Microsoft has been a significant contributor to the Docker open source project and one MS engineer is a maintainer of the project now. There’s a reminder that Docker’s enterprise management tools will be available to WS2016 customers free of charge.

On to management.

Enterprise-Class Data Centre Management

System Center 2016:

  • 1st choice for Windows Server 2016
  • Control across hybrid cloud with Azure integrations (see SCOM/OMS)

SCOM Monitoring:

  • Best of breed Windows monitoring and cross-platform support
  • N/w monitoring and cloud infrastructure health
  • Best-practice for workload configuration

Mahesh Narayanan, Principal Program Manager, comes on stage to do a demo of SCOM. IT pros struggle with alert noise. That’s the first thing he wants to show us – it’s really a way to find what needs to be overriden or customized.

  1. Tune Management Packs allows you to see how many alerts are coming from each management pack. You can filter this by time.
  2. He click Tune Alerts action. We see the alerts, and a count of each. You can then do an override (object or group of objects).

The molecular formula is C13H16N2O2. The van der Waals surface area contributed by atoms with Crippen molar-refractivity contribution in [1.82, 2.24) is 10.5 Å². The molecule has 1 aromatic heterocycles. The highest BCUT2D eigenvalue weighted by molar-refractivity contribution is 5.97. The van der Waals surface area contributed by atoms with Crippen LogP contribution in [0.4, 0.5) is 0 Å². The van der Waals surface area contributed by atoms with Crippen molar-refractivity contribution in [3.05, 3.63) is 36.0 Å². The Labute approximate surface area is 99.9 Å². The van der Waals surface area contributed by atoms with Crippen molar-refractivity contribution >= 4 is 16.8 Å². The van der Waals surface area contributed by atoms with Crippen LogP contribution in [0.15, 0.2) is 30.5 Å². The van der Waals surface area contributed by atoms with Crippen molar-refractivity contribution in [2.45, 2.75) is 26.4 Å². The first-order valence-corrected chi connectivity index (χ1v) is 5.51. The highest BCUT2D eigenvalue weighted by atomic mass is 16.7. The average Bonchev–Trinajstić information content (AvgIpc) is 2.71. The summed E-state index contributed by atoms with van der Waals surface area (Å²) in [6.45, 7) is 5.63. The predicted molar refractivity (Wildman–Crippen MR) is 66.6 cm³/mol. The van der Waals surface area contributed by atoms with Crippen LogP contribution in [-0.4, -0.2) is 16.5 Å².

Maintenance cycles create a lot of alerts. We expect monitoring to suppress these alerts – but it hasn’t yet! This is fixed in SCOM 2016:

  1. You can schedule maintenance in advance (yay!). You could match this to a patching cycle so WSUS/SCCM patch deployments don’t break your heart on at 3am on a Saturday morning.
  2. Your objects/assets will automatically go into maintenance mode and have a not-monitored status according to your schedules.

All those MacGuyver solutions we’ve cobbled together for stopping alerts while patching can be thrown out!

That was all for System Center? I am very surprised!


PowerShell is now open source.

  • DevOps-oriented tooling in PoSH 5.1 in WS2016
  • vNext Alpha on Windows, macOS, and Linux
  • Community supported releases

Joey Aiello, Program Manager, comes up to do a demo. I lose interest here. The session wraps up with a marketing video.

Windows Server 2016 is Launched But NOT Generally Available Yet

Microsoft did the global launch of Windows Server 2016 at Ignite in Atlanta yesterday. But contrary to tweets about an eval edition that you can download (but is useless for production), neither Windows Server 2016 or System Center 2016 are actually generally available; they are on the October pricelists but won’t be GA until “mid October”. You won’t find WS2016 or System Center 2016 GA yet on: